The Green Revolution reflected prevailing Western ideas about the modernization of agriculture. Its proponents applied scientific principles to agricultural processes to improve yields in developing countries in an attempt to escape perceived Malthusian limits on food supply.

High-yielding varieties were seen as the future of agriculture, whereas traditional varieties were considered remnants of past eras of prolonged scarcity.

Foreign experts collaborated with local farmers to teach new agricultural techniques. Officials from the U.S. Agency for International Development (USAID) and experts from other international organizations carried out thousands of meetings in villages across the so-called developing world to teach modern agriculture to farmers.

State officials throughout the globe embraced modern plant varieties and agricultural modernization policies as progress. In the process, they frequently excluded traditional varieties (often well adapted to local conditions) from national agricultural policies.

But increased agricultural yields came with a cost. The new varieties required increased chemical and water use. In developing nations, often only the richer farmers could afford to pay for the seeds, agricultural chemicals, and irrigation required to sustain high yields. Many smaller farmers were driven out of business.

Globally, farmers relinquished seeds that had been cultivated over generations. In Turkey, a center of agricultural domestication and diversity of wheat, the Green Revolution led to the replacement of hundreds of local wheat varieties with high-yielding dwarf wheat varieties introduced from Mexico. In the 1970s, Turkey also imported and started to cultivate high-yielding varieties improved from American and Russian wheat cultivars.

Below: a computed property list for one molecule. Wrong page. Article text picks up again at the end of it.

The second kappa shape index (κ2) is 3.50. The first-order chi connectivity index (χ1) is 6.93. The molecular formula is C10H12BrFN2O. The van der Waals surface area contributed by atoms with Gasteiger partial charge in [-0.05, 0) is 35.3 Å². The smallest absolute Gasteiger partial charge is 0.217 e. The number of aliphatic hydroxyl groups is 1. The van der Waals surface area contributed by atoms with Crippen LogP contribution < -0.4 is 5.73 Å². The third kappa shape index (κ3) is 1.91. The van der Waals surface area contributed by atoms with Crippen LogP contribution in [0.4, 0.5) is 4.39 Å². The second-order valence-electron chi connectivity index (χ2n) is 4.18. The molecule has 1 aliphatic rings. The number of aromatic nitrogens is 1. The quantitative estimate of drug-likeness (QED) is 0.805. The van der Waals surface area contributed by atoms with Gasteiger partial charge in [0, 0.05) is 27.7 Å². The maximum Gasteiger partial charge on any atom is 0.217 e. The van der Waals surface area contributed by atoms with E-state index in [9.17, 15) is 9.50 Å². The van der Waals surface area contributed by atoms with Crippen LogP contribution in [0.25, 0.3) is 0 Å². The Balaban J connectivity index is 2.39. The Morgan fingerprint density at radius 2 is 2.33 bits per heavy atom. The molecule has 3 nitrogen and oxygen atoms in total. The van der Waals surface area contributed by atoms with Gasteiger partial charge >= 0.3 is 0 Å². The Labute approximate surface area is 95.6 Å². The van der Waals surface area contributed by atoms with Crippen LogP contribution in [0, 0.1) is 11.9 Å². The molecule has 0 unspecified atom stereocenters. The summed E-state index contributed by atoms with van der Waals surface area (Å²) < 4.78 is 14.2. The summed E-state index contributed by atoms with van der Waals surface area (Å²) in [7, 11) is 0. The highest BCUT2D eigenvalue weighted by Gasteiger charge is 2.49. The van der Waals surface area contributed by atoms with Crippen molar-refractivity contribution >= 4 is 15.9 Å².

Rice farmers in the Philippines, similarly, gave up the Taiwanese variety they had long planted. They first sowed one hybrid rice variety, but it was attacked by disease. Another hybrid variety proved resistant to disease, but susceptible to strong winds. When the farmers wanted to return to their original Taiwanese variety, they found out there were no more farmers in their communities or in Taiwan who cultivated it.

The Green Revolution's legacy is fraught with disagreement.

Norman Borlaug, the father of the Revolution, asserts that the movement set out to alleviate hunger and succeeded: The world was able to produce an additional 1.9 billion tons of grains, an over 170 percent increase, from the 1950s through the 1990s on the same amount of land. Mass hunger would have ensued without these changes.

However, not everyone has been so sanguine about the results. Vandana Shiva, a physicist and environmental activist, argues that the Green Revolution prolonged poverty and brought dependence on Western technology to the developing world. She argues the main beneficiaries were the agrochemical industry, large petrochemical companies, and manufacturers of agricultural machinery in the West.

Whether the Green Revolution made life better or worse for the growing populations of the developing world, it certainly encouraged seed sales, which mostly benefitted companies from wealthier, developed countries. Many farmers must now buy seeds that are patented and protected under laws and agreements protecting breeders' rights. Some are derived from the very seeds they once gave and received for free.

International agreements, such as the 1961 International Convention for the Protection of New Varieties of Plants, protected private companies by giving breeders exclusive control over new varieties. Last revised in 1991, the Convention accommodates capital intensive, large-scale commercial agricultural systems.

The World Trade Organization and its Trade Related Intellectual Property Rights (1994) agreement have further established a uniform legal and policy infrastructure for intellectual property rights in each member country. Although countries can implement their own system of plant protection under these regulations, there is a narrow focus across the globe on more commercialization and privatization of plant genetic material used for agriculture and food.

For their part, many developing countries have also introduced new seed regulations that limit farmers' right to exchange, save, and store seeds from their farms on a national scale.